BAGHDAD/WASHINGTON (Reuters) - Britain is close to identifying a suspected British national shown beheading American journalist James Foley in a video released by Islamic State militants last week, the British ambassador to the United States said on Sunday.
With Islamic State fighters now in control of vast areas of northern Iraq, the country's president-designate, Haider al-Abadi, used a meeting with the visiting Iranian foreign minister to call for greater international efforts to destroy the Islamist group.
Foreign Minister Mohammad Javad Zarif of Iran, a Shi'ite Muslim power likely to wield influence over the formation of Abadi's new cabinet, reaffirmed Tehran's support for Iraq's territorial unity and its fight against militants.
"Abadi pointed to the presence of many dangers posed in the region as a result of the existence of the terrorist gang Islamic State, which requires regional and international efforts to exterminate this terrorist organisation," the Iraqi leader's office said in a statement after the talks with Zarif.
Iran would continue to stand by Iraq, Zarif said.
"Iran backs the unity of Iraq and the stabilising of security and considers that as a priority in its foreign policy," he said.
Iran and Iraq fought a bloody eight-year war during the 1980s, but Shi'ite Tehran forged close ties with the Shi'ite-led governments that have dominated Iraq since the overthrow of Saddam Hussein in 2003.
The advance of Islamic State through northern Iraq has alarmed the Baghdad government and its Western allies, prompting the first U.S. air strikes in Iraq since U.S. occupation forces pulled out in 2011.
The Sunni Muslim militant group sees Shi'ite Muslims - a majority in Iraq - as infidels who deserve to be killed and has driven thousands of non-Muslims from their homes.
The horrific video showing the killing of Foley last week, together with a threat to kill another American journalist being held hostage, Steven Sotloff, inspired widespread revulsion in the West and a desire to hunt down the killer.
The masked knifeman shown in the video spoke English with a London accent and security services have launched a major attempt to find out who he is by analysing the video and seeking to identify him from among the estimated 500 Britons believed to have gone to join the jihadists in Iraq and Syria.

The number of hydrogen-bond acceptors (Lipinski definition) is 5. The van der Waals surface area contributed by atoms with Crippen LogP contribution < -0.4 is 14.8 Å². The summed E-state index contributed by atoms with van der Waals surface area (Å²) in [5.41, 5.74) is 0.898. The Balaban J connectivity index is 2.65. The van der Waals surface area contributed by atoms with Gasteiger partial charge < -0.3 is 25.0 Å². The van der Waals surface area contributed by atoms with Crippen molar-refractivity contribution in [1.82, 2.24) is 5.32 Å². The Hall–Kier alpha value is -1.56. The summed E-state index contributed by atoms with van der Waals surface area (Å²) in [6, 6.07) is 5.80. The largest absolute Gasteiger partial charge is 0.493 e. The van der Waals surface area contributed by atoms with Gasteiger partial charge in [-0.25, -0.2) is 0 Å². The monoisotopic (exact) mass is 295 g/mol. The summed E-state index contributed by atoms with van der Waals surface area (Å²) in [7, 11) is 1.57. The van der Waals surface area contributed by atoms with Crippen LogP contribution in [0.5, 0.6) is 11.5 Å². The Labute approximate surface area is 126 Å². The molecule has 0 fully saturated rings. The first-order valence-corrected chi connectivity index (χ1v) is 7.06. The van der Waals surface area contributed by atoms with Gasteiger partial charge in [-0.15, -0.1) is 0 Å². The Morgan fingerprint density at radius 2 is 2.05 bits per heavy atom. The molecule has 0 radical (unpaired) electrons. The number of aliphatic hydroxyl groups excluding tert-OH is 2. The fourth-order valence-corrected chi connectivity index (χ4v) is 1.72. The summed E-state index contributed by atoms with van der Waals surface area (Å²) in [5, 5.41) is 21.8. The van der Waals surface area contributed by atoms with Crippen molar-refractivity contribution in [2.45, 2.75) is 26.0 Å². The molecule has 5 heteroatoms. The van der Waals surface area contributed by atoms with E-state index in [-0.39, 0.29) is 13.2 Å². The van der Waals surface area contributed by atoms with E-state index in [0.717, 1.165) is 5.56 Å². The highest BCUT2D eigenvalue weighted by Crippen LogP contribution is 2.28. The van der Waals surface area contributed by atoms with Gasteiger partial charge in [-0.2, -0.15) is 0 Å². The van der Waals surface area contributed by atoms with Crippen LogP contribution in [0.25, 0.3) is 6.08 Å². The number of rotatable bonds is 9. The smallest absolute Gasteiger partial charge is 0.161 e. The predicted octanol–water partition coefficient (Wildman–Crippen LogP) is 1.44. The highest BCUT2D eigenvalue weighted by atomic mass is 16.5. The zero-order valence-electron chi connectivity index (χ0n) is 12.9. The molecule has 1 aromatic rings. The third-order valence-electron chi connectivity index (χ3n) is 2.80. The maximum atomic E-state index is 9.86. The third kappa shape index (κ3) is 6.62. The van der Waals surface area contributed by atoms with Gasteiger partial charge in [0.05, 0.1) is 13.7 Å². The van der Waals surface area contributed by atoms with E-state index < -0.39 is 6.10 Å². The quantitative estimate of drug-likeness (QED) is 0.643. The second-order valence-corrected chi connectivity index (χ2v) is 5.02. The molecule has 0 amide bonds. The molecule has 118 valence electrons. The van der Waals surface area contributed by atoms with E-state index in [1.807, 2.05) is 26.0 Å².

Britain's ambassador to the United States, Peter Westmacott, told CNN's "State of the Union" programme that Britain was putting a great deal of resource into identifying the suspect, including voice-recognition technology.
He said he could not give more details, but added: "I do know from my colleagues at home that we are close."
Former hostages of Islamic State have suggested that the man in the video is one of a group of British Islamists assigned to guard foreign prisoners. They have been dubbed John, Paul and Ringo, of the Beatles, because of their British accents, and British media say the suspect is "jihadi John".
The British government said it had appointed its senior defence adviser for the Middle East as a security envoy to the Iraqi Kurdistan to help Kurdish and Iraqi efforts to defeat Islamic State.
Lieutenant General Sir Simon Mayall goes to Baghdad and Arbil next week.
The government also said it would supply non-lethal equipment to Kurdish forces in the coming days, including night vision equipment and body armour.
Islamic State militants have mostly routed Kurdish forces in the north in recent weeks, seizing more towns, oilfields and Iraq's largest dam. Backed by U.S. air power, Kurdish forces later took back control of Mosul dam.
Islamic State has also seized large areas of Syria, declaring an Islamic Caliphate that crosses the national border.
Islamic State militants stormed an air base in northeast Syria on Sunday, capturing most of it from government forces after days of fighting, a witness and a monitoring group said.
Fighting raged inside the Tabqa air base, the Syrian army's last foothold in an area otherwise controlled by Islamic State.
In nearby Raqqa city, Islamic State's main stronghold, there was celebratory gunfire and several mosques announced through their loudspeakers that the base had fallen to Islamic State and cheered "God is greatest", a witness told Reuters.
Syrian state television said that after fighting fierce battles, the military was regrouping its forces and continuing to strike what it called terrorist groups.
Bombings across Iraq killed at least 35 people on Saturday in apparent revenge attacks after Shi'ite militiamen machine-gunned a Sunni Muslim mosque in Diyala province on Friday, killing 68 worshippers and deepening the country's sectarian conflict.
The violence continued on Sunday, when a car bomb killed seven people in a mostly Shi'ite area of Baghdad, police and medical sources said.
Additional reporting by Michael Georgy in Baghdad and Sylvia Westall in Beirut; Writing by Giles Elgood; editing by Anna Willard